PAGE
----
This second workflow (obviously) only works with some classical concerts, small acoustic shows and easier galas and talk shows.

Comments closed

4 workflows

I thought it would be interesting to you to know that we still have four different workflows here in the Palace of Arts. Some based on more old-school methods, some feels more future-proof. The thing is, we still need to use all, so while we’re constantly try to develop all our systems, we must integrate the new technology in a way that no workflow is being hurt.

1st workflow

This is the old-school type, which still works very well in the right circumstances, so after some discussion we decided to keep it alive. The whole thing originates from the good old analogue world, although now it features a huge Studer Vista digital desk with 52 motorised faders.


The first step is to record everything. Usually everything is patched through the Studer, a separate Madi output feeds the DAW. The DAW feed is a split from the input, so no channel processing being recorded on a channel basis. However, at the end of the input list, we’ll make a few stereo ins to record the Studer mix and if the mixer feels the need for it, he/she can record stems too.

When it comes to post production, the editing or rather cleaning part takes place in the DAW. That means you edit out the junk, remove or RX the noisy parts, so prepare the material for mixing. After the editing process, we switch back to inline mode, which only means that now the DAW feeds the Studer input, and the Studer’s main out is being re-recorded to the DAW.

So the mixing process might seem rudimentary compared to today’s automated in-the-box world, but with a good mixer, it can work. Although the Studer has it’s own automation system, it’s not that convenient compared to any DAW today, but still, if you need it, you can use it.

I think you already guessed the mix part of it, go through the show, and mix as you go while you’re recording it realtime into the DAW.

This method only works if you managed to do a very stellar live mix which needs only minor updates or corrections. As soon as you have to go down the rabbit hole and have to use every audio wizardry to make it happen, you won’t be able to use this old-school workflow.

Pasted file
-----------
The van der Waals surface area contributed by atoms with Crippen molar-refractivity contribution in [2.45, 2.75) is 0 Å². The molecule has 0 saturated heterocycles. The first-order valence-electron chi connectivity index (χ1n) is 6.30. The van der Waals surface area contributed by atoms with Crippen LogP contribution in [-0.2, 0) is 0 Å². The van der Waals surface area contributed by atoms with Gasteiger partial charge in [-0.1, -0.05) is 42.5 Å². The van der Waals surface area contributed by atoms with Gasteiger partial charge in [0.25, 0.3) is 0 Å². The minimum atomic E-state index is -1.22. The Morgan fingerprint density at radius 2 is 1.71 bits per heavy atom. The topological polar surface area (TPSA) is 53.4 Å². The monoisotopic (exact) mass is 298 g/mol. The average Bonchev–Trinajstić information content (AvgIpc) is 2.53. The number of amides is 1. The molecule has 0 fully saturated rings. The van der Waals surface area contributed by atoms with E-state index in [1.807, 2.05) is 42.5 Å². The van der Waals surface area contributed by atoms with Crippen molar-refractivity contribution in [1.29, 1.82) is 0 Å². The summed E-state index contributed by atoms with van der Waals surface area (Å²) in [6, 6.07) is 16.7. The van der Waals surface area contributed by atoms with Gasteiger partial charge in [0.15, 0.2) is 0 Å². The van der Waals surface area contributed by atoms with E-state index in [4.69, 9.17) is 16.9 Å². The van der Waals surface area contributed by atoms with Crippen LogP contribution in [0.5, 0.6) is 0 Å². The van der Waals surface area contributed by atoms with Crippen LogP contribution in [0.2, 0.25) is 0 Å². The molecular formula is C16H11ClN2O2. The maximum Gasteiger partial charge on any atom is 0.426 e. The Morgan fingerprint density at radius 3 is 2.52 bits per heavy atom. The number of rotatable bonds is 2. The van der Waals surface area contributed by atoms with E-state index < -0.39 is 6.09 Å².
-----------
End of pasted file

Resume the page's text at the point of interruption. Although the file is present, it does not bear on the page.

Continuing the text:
The main candidates for this mixing method are classical concerts and very small acoustic shows. With bigger acts, tv shows and more complicated events you must consider the more up-to-date workflows.
With all that said, it’s a very good practice to anyone. If you hone your on-air live mixing chops, you’ll become a better “offline” post mixer too. This is the real get your act together method in my opinion. As you can only do so much with 10 fingers, you have to be very diligent and clever when it comes to VCA and grouping. A stellar school in this DAW world as it makes you think and work harder. Sometimes constraints makes you more creative.

1 Comment

Pro Tools tip #1

I plan to start this as a new mini series with small tips that may help you gain a better or faster workflow. Don’t expect huge essays here, only some practical advice for our daily work. Here’s the first one.

Elastic audio

Probably we all use it to some extent, whether in music or post production. Pitching, correcting, lengthen or squeeze something. Sometimes though, when we have to deal with a long clip it takes quite long to get the clip analysed so we can manipulate it. For these kind of things I always use work tracks. You don’t have to make them prior anything, it is sufficient to create them on the spot.

Let’s say we have a really long file (2hours long for example), but we only need some elastic manipulation on a 10 seconds long part. If we just simply activate elastic audio on the track, it would take quite long before we could actually do what we planned. Instead of this, there’s a faster method.

  • Duplicate the track (option+shift+d) and uncheck active playlist and alternate playlist in the box. This way, all your automation, sends, routing, etc. stays the same but you won’t have any clips on the new track.

duplicate track window

  • Select the area you want to manipulate with elastic audio and separate the clip there (hit b for separation). Then cmd+x to cut the selected part, hit semicolon to go down one track and cmd+v to paste the clip snippet. Now comes the important part, hit option+shift+3 for consolidate the clip. This is important because it creates a brand new file!
  • Now it’s time to switch on elastic audio on the new track so Pro Tools will only analyse that small clip instead of the 2hour long clip.

elastic window

  • Do whatever you wanted to do, done.